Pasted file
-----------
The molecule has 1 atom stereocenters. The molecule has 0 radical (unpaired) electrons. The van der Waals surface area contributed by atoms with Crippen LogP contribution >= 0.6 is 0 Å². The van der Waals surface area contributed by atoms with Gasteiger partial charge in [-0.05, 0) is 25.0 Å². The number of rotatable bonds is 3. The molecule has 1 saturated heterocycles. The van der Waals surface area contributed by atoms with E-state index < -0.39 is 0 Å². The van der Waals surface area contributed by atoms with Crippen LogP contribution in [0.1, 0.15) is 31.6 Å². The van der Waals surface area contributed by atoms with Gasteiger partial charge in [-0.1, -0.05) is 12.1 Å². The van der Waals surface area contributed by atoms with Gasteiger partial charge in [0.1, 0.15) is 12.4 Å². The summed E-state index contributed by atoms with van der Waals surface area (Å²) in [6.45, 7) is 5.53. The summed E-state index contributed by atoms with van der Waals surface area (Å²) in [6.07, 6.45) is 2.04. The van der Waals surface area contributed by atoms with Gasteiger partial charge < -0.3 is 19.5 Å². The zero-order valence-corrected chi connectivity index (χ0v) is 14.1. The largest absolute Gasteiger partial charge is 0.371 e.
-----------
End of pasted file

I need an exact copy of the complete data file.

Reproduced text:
The molecule has 1 atom stereocenters. The molecule has 0 radical (unpaired) electrons. The van der Waals surface area contributed by atoms with Crippen LogP contribution >= 0.6 is 0 Å². The van der Waals surface area contributed by atoms with Gasteiger partial charge in [-0.05, 0) is 25.0 Å². The number of rotatable bonds is 3. The molecule has 1 saturated heterocycles. The van der Waals surface area contributed by atoms with E-state index < -0.39 is 0 Å². The van der Waals surface area contributed by atoms with Crippen LogP contribution in [0.1, 0.15) is 31.6 Å². The van der Waals surface area contributed by atoms with Gasteiger partial charge in [-0.1, -0.05) is 12.1 Å². The van der Waals surface area contributed by atoms with Gasteiger partial charge in [0.1, 0.15) is 12.4 Å². The summed E-state index contributed by atoms with van der Waals surface area (Å²) in [6.45, 7) is 5.53. The summed E-state index contributed by atoms with van der Waals surface area (Å²) in [6.07, 6.45) is 2.04. The van der Waals surface area contributed by atoms with Gasteiger partial charge < -0.3 is 19.5 Å². The zero-order valence-corrected chi connectivity index (χ0v) is 14.1. The largest absolute Gasteiger partial charge is 0.371 e.